Protection on the Go

Is your mobile device at risk of foul play?

February 1, 2007

The mobile devices that allow you to be available to clients 24/7 are among the weakest links in keeping sensitive information secure from identity thieves. As the widely publicized theft last year of a laptop computer with 26.5 million veterans’ Social Security numbers from an employee of the U.S. Department of Veterans Affairs demonstrates, the data we carry around every day on our laptops and PDAs is vulnerable.

With a stolen laptop in hand, thieves have the keys to an information gold mine. They can use passwords and cookies saved in its memory to gain entry to servers, secured Web sites, and restricted intranets and extranets. From there, they can access confidential company information (employee salaries, new product plans, or financial details) or a client’s personally identifiable information. But there are steps you can take to keep data safe without sacrificing mobility.

  • Lock, key, and common sense. More than 80 percent of the laptops on the market are equipped with a universal security slot, which allows a laptop to be attached to a cable lock. When this cable is tethered to an immovable object, it keeps a laptop from “walking off.” You can purchase cables for as little as $30 at any office supply store. However, hard drives can sometimes be removed.
  • Laptop alarms make an attention-grabbing ruckus when a thief tries to cut your laptop cable. Products such as the MicroSaver Alarmed Lock ( cost about $55. Alarms can be heard up to 50 feet away.
  • Antitheft software from providers such as Computrace’s LoJack for Laptops ( track the location of a stolen laptop. The software ($49.99 annually) sends a silent alarm to the monitoring company (much like a home alarm) the first time a thief connects it to the Internet after it’s reported stolen. Then the monitoring service alerts law enforcement to the laptop’s location.

Securing your data

Even if your mobile device is stolen, you can still keep your data safe if you’ve implemented sophisticated password protections (see “What’s the password?” September 2006, page 50) or used encryption software. Most encryption software allows you to create encrypted “containers” on your computer. These data vaults let you store files from any program you’re running and keep them inaccessible to all but the most expert hackers. Adding files to these vaults is as easy as dragging and dropping. Software from, which is free, or (free for 30-day trial) will allow you to encrypt files. Some operating systems already have this capability.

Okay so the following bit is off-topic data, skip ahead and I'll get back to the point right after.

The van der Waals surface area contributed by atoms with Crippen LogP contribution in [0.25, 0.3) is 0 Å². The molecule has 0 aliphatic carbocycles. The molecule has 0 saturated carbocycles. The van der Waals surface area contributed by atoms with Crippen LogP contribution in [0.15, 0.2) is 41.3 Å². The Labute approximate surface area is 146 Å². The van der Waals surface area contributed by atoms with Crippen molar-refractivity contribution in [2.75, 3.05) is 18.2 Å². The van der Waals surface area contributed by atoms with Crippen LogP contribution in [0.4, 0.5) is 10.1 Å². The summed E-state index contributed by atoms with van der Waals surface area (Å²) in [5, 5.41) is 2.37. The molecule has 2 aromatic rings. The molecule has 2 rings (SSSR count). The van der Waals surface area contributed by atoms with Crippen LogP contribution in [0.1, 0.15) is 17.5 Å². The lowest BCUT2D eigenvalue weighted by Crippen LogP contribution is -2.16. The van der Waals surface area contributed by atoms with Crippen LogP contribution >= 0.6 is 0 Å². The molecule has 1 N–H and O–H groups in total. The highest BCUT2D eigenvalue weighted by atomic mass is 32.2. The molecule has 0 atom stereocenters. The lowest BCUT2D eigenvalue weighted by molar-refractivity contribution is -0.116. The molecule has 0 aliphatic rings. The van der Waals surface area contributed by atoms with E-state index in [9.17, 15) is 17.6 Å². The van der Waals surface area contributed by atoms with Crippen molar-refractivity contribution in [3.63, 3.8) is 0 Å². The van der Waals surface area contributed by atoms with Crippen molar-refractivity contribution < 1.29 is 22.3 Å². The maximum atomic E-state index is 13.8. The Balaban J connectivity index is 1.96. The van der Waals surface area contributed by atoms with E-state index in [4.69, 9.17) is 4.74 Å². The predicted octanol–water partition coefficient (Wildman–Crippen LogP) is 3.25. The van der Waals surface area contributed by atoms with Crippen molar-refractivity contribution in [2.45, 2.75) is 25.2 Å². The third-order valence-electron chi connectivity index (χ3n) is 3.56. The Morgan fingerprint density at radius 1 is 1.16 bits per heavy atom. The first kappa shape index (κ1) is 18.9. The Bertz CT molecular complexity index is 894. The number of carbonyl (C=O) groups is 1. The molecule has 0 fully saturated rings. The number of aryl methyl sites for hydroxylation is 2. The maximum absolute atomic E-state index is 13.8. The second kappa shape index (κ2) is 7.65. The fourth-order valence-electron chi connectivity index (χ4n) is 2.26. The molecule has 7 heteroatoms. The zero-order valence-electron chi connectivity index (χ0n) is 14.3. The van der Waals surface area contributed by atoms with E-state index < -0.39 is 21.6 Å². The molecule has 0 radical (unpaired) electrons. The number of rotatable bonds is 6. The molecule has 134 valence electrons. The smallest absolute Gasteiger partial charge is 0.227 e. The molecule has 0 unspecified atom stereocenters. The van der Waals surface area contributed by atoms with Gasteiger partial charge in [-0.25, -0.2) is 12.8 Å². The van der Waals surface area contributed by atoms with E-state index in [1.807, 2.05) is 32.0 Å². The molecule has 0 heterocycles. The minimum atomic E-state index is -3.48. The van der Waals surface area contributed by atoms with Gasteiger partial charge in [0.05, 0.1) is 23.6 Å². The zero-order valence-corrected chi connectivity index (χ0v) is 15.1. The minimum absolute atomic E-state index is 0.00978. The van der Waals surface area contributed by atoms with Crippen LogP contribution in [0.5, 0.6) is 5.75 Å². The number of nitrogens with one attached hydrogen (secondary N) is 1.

Another way to safeguard your data is to purchase a laptop or PDA equipped with a biometric authentication option. These systems, standard on some new laptops, scan your fingerprint and authenticate your identity before letting you access data. You can also add one of them to your current computer as a USB flash drive; the devices start at about $100. Sources include APC ( and Kanguru Solutions (

If you use Bluetooth wireless broadband connectivity (see “Pull the plug,” page 44) on your PDA, keep it disabled when you’re not actively using it. Even when Bluetooth is active, keep your device in nondiscoverable mode. This will keep your device invisible from people casually scanning for Bluetooth enabled devices or sending you unwanted contact info, a practice called bluejacking. To set this mode on most phones, go to the Bluetooth menu and change the setting to nondiscoverable.

Finally, don’t pair your PDAs in a public place or pair with unknown devices. (Pairing is the process of setting up a trusted connection between two Bluetooth devices.) Hackers can monitor the process and attempt to regenerate your PIN code.

Unfortunately, vigilance and good security procedures are necessary today to keep your data safe. Don’t learn the hard way about identity theft.